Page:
Three senior Polish navy officers on Saturday received a state funeral with honours 65 years after they were killed by the country’s former communist rulers.
President Andrzej Duda and a slew of other officials took part in the burial ceremonies in the northern coastal city of Gdynia, for Stanisław Mieszkowski, Zbigniew Przybyszewski and Jerzy Staniewicz, who were convicted and subsequently executed by the country’s communist authorities in 1952 on the basis of trumped-up charges, according to Polish Radio’s IAR news agency.
In 1939, all three defended Poland’s coast against a German attack. After Polish forces were overpowered by the invader, Mieszkowski, Przybyszewski and Staniewicz were sent to prisoner-of-war camps.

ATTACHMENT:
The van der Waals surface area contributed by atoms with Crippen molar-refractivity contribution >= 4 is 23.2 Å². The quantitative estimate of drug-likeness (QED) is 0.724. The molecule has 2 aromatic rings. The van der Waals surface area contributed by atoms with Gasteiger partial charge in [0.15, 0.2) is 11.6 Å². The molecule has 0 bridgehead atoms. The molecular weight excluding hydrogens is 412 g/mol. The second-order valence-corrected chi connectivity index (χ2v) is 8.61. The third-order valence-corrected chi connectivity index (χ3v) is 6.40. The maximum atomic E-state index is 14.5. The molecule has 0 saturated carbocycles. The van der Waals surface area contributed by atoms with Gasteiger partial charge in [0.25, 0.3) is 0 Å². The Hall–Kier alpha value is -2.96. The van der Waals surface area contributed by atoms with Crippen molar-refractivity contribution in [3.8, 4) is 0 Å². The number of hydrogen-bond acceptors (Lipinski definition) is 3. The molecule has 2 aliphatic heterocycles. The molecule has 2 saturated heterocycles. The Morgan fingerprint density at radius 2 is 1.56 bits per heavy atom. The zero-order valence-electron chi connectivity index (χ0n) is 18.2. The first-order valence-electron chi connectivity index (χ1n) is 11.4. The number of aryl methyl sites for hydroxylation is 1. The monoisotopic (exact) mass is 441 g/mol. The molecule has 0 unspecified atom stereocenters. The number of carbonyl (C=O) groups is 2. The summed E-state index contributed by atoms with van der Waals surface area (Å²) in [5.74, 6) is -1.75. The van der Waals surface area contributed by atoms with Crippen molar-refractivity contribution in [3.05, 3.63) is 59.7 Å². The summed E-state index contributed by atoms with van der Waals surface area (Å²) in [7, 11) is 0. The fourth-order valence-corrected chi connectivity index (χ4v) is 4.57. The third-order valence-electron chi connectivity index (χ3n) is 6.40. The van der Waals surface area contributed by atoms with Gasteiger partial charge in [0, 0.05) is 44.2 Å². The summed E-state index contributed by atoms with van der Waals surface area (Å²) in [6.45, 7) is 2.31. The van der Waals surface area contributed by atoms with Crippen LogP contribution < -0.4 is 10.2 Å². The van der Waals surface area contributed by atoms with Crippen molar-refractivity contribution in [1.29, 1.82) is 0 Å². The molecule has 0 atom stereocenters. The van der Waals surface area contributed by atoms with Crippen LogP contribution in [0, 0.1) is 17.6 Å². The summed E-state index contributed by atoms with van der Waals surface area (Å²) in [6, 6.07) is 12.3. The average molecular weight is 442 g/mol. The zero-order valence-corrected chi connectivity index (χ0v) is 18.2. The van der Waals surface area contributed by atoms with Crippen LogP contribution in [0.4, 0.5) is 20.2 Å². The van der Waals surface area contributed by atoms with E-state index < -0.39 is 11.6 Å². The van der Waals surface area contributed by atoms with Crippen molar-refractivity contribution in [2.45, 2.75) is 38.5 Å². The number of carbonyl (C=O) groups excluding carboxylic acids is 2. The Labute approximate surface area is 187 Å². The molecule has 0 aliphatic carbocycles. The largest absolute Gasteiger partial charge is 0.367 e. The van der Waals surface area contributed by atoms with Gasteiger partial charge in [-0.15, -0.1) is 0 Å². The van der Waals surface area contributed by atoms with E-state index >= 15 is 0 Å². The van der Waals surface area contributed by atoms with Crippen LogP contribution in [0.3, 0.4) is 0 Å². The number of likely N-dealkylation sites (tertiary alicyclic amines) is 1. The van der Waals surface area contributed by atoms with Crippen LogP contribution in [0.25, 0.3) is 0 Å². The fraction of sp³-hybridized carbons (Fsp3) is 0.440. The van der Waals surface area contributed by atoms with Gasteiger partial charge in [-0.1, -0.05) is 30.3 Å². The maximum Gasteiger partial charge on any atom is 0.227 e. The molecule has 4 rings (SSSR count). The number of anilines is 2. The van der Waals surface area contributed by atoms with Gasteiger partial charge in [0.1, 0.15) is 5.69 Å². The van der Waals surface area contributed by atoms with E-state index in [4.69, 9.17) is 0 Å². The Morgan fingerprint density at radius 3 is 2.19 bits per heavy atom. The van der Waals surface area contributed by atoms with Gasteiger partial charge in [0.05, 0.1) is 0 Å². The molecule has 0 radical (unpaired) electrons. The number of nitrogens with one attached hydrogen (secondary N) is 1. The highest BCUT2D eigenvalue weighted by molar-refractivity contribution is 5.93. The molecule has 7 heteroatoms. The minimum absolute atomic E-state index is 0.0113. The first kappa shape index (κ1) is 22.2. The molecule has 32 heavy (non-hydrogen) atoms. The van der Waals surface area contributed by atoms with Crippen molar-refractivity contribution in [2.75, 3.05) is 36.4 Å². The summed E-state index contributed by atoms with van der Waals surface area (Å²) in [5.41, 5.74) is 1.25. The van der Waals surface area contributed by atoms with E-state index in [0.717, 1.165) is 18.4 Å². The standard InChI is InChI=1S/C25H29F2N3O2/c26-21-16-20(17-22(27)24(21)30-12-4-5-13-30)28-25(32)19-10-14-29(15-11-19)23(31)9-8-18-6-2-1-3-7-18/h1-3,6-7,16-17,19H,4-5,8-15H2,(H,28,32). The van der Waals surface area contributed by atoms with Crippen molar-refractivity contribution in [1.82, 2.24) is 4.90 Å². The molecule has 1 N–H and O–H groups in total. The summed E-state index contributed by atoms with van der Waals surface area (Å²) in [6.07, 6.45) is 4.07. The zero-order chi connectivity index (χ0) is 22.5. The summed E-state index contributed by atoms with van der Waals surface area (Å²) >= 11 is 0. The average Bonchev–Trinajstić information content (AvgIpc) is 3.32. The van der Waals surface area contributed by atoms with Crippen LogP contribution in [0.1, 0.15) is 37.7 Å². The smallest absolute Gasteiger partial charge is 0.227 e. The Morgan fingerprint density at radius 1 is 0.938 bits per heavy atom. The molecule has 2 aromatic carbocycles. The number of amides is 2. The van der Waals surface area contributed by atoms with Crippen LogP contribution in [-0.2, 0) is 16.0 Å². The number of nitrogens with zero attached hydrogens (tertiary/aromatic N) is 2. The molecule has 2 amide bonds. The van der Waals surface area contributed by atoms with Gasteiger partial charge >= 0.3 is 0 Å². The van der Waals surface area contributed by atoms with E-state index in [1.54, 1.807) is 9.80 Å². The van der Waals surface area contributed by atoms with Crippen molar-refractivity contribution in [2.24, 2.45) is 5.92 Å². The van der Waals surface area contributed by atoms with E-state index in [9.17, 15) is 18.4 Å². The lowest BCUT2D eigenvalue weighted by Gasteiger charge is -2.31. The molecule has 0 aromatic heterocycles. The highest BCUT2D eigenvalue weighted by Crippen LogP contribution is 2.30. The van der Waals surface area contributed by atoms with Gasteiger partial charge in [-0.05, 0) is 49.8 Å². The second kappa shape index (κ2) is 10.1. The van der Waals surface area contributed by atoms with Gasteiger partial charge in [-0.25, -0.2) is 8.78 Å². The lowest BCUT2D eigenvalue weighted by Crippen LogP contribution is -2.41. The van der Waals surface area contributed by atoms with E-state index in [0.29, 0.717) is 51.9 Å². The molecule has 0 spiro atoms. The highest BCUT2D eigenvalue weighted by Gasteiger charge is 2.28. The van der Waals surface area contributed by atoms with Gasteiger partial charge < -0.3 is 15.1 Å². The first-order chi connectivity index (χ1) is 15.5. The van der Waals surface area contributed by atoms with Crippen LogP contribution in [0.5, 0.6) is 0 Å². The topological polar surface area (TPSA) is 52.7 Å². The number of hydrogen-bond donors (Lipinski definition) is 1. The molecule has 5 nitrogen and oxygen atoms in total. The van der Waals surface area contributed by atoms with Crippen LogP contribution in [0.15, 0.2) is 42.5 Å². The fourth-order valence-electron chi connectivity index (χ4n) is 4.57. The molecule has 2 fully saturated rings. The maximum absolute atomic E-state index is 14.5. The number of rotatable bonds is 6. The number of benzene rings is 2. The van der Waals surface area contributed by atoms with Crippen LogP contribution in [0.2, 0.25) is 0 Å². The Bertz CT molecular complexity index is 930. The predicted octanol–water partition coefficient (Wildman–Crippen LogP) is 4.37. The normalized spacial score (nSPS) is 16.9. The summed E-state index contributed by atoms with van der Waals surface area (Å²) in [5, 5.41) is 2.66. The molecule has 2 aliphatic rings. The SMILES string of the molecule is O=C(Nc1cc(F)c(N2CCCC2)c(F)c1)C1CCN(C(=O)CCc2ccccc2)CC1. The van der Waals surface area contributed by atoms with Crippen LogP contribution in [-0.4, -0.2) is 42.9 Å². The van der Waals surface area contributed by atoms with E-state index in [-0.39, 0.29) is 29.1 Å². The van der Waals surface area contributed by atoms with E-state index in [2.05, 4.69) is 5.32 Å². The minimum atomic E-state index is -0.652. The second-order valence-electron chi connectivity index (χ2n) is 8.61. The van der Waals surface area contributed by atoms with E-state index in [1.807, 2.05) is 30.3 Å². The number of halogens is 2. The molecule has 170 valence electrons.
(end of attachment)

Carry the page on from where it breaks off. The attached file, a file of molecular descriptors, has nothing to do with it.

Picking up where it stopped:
After the war, they returned to service in the Polish navy. But in the early 1950s, the country’s communist authorities falsely accused them of espionage, among other charges, according to IAR.
After several months of torture, a sham trial and being handed death sentences, they were executed with shots to the back of the head at an infamous prison for political prisoners on Warsaw’s Rakowiecka Street in December 1952.
On Friday, Defence Minister Antoni Macierewicz led memorial ceremonies in the coastal town of Hel where the coffins of the three officers were displayed at a church before being shipped by sea to Gdynia.
The remains of the three officers, whom the communists buried secretly in unnamed mass graves at Warsaw’s Powązki cemetery, were unearthed in 2013 by a team from Poland’s Institute of National Remembrance (IPN) led by Krzysztof Szwagrzyk.
They were laid to rest with honours at the Polish Navy Cemetery in Gdynia-Oksywie.